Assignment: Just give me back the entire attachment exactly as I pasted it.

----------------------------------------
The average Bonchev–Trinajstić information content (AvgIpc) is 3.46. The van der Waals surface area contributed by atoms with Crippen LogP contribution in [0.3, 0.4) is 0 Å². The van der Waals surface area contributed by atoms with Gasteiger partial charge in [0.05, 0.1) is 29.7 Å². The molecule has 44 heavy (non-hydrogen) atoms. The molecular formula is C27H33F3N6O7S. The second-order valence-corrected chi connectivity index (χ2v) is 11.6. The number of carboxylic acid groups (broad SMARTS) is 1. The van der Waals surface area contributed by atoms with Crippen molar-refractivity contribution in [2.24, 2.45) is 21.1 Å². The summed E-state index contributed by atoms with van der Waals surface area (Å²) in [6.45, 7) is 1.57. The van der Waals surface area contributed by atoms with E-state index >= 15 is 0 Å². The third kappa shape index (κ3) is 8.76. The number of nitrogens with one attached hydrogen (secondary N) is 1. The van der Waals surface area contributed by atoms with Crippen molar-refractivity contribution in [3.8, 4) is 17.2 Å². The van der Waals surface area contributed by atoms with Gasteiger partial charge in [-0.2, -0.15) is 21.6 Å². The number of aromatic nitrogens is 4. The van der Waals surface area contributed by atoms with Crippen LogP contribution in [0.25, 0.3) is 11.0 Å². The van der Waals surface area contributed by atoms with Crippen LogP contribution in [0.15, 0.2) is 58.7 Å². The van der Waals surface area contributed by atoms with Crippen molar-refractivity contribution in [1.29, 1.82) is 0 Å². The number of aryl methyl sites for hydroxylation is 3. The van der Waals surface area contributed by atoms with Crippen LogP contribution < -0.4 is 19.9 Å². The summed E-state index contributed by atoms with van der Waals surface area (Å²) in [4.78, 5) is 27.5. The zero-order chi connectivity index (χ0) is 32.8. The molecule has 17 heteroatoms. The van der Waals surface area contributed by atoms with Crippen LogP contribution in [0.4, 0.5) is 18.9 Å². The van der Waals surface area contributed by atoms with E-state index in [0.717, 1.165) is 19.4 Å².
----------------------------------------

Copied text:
The average Bonchev–Trinajstić information content (AvgIpc) is 3.46. The van der Waals surface area contributed by atoms with Crippen LogP contribution in [0.3, 0.4) is 0 Å². The van der Waals surface area contributed by atoms with Gasteiger partial charge in [0.05, 0.1) is 29.7 Å². The molecule has 44 heavy (non-hydrogen) atoms. The molecular formula is C27H33F3N6O7S. The second-order valence-corrected chi connectivity index (χ2v) is 11.6. The number of carboxylic acid groups (broad SMARTS) is 1. The van der Waals surface area contributed by atoms with Crippen molar-refractivity contribution in [2.24, 2.45) is 21.1 Å². The summed E-state index contributed by atoms with van der Waals surface area (Å²) in [6.45, 7) is 1.57. The van der Waals surface area contributed by atoms with E-state index >= 15 is 0 Å². The third kappa shape index (κ3) is 8.76. The number of nitrogens with one attached hydrogen (secondary N) is 1. The van der Waals surface area contributed by atoms with Crippen molar-refractivity contribution in [3.8, 4) is 17.2 Å². The van der Waals surface area contributed by atoms with Gasteiger partial charge in [-0.2, -0.15) is 21.6 Å². The number of aromatic nitrogens is 4. The van der Waals surface area contributed by atoms with Crippen LogP contribution in [0.25, 0.3) is 11.0 Å². The van der Waals surface area contributed by atoms with Crippen LogP contribution in [0.15, 0.2) is 58.7 Å². The van der Waals surface area contributed by atoms with Crippen molar-refractivity contribution in [1.29, 1.82) is 0 Å². The number of aryl methyl sites for hydroxylation is 3. The van der Waals surface area contributed by atoms with Crippen LogP contribution < -0.4 is 19.9 Å². The summed E-state index contributed by atoms with van der Waals surface area (Å²) in [4.78, 5) is 27.5. The zero-order chi connectivity index (χ0) is 32.8. The molecule has 17 heteroatoms. The van der Waals surface area contributed by atoms with Crippen LogP contribution in [0.4, 0.5) is 18.9 Å². The van der Waals surface area contributed by atoms with E-state index in [0.717, 1.165) is 19.4 Å².